Humans are social creatures that thrive on working toward common goals, and the workplace is no exception. Working together often brings people together, creating camaraderie and a sense of purpose. But what happens when a coworker has goals, viewpoints, and approaches that conflict with your own? And how do you handle the situation if the person you’re at odds with at work is your boss? When we don’t agree, we have to find common ground before we can move forward. Usually, it’s not that difficult — we find a way to communicate our needs and resolve our differences.
However, a personality clash with your boss can be very tricky; if you and your boss simply can’t see past your differences, it can make your life difficult. So how can you learn to live with — and take orders from — somebody with whom you disagree? How can you get your job done and move forward without betraying who you are? Read on to find out.
3 Tips for Dealing with a Personality Clash with Your Boss
1. Have some perspective
You’re at work because you need to make a living and to do so, you must help this company reach its goals. Whatever happens between you and your boss, life must go on. Don’t let the situation affect you so much that you give your power away, lose your perspective, and potentially make a foolish, short-sighted decision. Remember, work is work, and sometimes you just need to put your head down and do your job, whether or not you like the people you work with.
It’s hard to fire someone who continues to add value to the business, so work hard and always be on time. If you are in an ongoing personality clash, you don’t want to give your boss any ammunition against you.
2. Understand your boss’ communication style
This is very important because if your styles are very different, it might be hard to get along, which won’t help your chances of advancing in the company. Some bosses are intuitive — they may want the big picture ideas and not want to hear the details. Other bosses are analytical and want to see numbers and data. Others still want/value emotional intelligence and want to know and understand how others feel.
If you and your boss struggle with communicating, what you can do is train yourself to speak and think in your boss’ communication style. Doing so will help you understand the best ways to share ideas with them and get your point across.
For example, if your boss is an analytical person, train yourself to think in numbers and metrics. Or, if your boss wants to know the big-picture solution to a problem, don’t wait until the end of a 30-minute presentation to deliver your conclusion. Instead, present your recommendation first and then explain the details of what needs to be done to accomplish that goal.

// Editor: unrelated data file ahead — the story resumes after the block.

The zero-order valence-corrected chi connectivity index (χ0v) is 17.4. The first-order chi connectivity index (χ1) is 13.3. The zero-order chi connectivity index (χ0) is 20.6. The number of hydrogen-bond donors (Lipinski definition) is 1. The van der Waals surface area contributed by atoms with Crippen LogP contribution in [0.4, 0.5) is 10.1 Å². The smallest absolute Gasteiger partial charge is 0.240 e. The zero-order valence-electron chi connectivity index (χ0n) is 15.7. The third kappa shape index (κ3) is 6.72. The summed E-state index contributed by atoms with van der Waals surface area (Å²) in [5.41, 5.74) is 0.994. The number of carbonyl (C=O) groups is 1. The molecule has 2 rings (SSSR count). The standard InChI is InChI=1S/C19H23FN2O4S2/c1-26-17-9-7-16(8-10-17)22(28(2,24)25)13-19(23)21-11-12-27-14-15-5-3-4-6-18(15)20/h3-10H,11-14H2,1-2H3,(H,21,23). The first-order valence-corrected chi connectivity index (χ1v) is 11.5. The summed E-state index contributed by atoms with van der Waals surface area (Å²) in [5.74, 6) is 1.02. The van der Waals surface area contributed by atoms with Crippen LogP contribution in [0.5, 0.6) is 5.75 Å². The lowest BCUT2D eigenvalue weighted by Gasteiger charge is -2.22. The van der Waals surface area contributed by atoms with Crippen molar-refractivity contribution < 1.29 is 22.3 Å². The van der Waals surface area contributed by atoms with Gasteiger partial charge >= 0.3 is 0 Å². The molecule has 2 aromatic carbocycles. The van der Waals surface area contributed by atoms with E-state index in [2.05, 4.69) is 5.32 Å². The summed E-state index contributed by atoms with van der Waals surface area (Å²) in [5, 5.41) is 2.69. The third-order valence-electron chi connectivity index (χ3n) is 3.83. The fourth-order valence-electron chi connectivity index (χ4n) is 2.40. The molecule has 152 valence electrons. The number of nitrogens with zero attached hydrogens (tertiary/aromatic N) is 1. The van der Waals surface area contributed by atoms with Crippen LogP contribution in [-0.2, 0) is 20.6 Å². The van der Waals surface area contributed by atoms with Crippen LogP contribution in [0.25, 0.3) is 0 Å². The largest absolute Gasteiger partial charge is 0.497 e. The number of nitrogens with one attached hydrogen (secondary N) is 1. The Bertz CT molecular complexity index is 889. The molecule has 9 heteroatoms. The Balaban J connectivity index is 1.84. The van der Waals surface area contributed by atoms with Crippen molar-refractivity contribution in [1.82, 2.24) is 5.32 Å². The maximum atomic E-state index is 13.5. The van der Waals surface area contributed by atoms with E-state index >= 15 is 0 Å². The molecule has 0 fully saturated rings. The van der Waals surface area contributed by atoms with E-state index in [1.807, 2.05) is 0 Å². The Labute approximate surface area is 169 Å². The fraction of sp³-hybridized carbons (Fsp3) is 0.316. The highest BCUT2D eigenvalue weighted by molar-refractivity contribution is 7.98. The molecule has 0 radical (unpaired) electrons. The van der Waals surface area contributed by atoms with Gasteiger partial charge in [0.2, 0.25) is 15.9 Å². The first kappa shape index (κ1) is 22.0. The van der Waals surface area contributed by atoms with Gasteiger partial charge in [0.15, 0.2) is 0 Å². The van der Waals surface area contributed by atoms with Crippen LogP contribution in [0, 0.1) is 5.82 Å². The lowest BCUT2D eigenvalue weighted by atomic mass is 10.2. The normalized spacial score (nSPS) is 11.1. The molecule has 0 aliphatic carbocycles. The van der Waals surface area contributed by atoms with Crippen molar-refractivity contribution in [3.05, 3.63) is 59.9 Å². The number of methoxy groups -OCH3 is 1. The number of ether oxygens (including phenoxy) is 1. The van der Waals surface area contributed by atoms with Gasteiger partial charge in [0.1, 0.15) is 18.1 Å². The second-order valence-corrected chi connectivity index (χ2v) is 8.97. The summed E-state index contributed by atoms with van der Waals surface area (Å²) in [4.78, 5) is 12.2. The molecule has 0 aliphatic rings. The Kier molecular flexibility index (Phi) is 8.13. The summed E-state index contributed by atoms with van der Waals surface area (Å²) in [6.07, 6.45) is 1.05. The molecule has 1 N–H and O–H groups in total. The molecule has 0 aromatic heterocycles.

These changes might not come naturally to you at first, but the more you practice and receive positive reactions, the better your relationship will be and the less likely you are to experience a personality clash in the future.
3. Work hard and document your work
It’s hard to fire someone who continues to add value to the business, so work hard and always be on time. If you are in an ongoing personality clash, you don’t want to give your boss any ammunition against you. Also, keep track of all your achievements, positive feedback, and metrics that show the results of your hard work.
Having a record of these will help you to show you’ve consistently done your job well in the event your boss ever tried to terminate you. It’s also a good idea to sit down with your boss to clarify their expectations and outline your goals, so there is no room for misunderstanding.
What Not to Do if You Have a Personality Clash with Your Boss
Don’t be impulsive
If your boss says something that upsets you, don’t respond in anger. Always think before you speak. You don’t want to say anything you’d later regret, or that could be used against you. and if the situation has to be escalated, at least it won’t look like you’re the problem.
Don’t get emotional
If you have to confront your boss, don’t make it personal and don’t let your emotions get the best of you. Use specific examples of situations you’ve recorded and talk about specific issues you have. Your problems with your boss’ personality should not come into the conversation. Stay as positive as possible.
Not every personality clash can be resolved, and sometimes finding a new job – and a new boss – might be the best option.
Don’t forget to consider your options
Finally, ask yourself one question: How badly do you need this job? If your boss is asking you to do something that betrays your ethical principles or your core character, looking for a new position might be your best bet.
Don’t neglect to update your resume
As indispensable as this position may seem, and as impossible as a career change may look from here, jobs come and go. Employees leave positions and find new ones every day, and if thousands of others can make this change, so can you.
Not every personality clash your boss can be resolved, and sometimes finding a new job – and a new boss – might be the best option. Keeping your resume up-to-date means you’ll never miss out on a great opportunity. LiveCareer’s professional resume builder can help you create fresh application documents in minutes.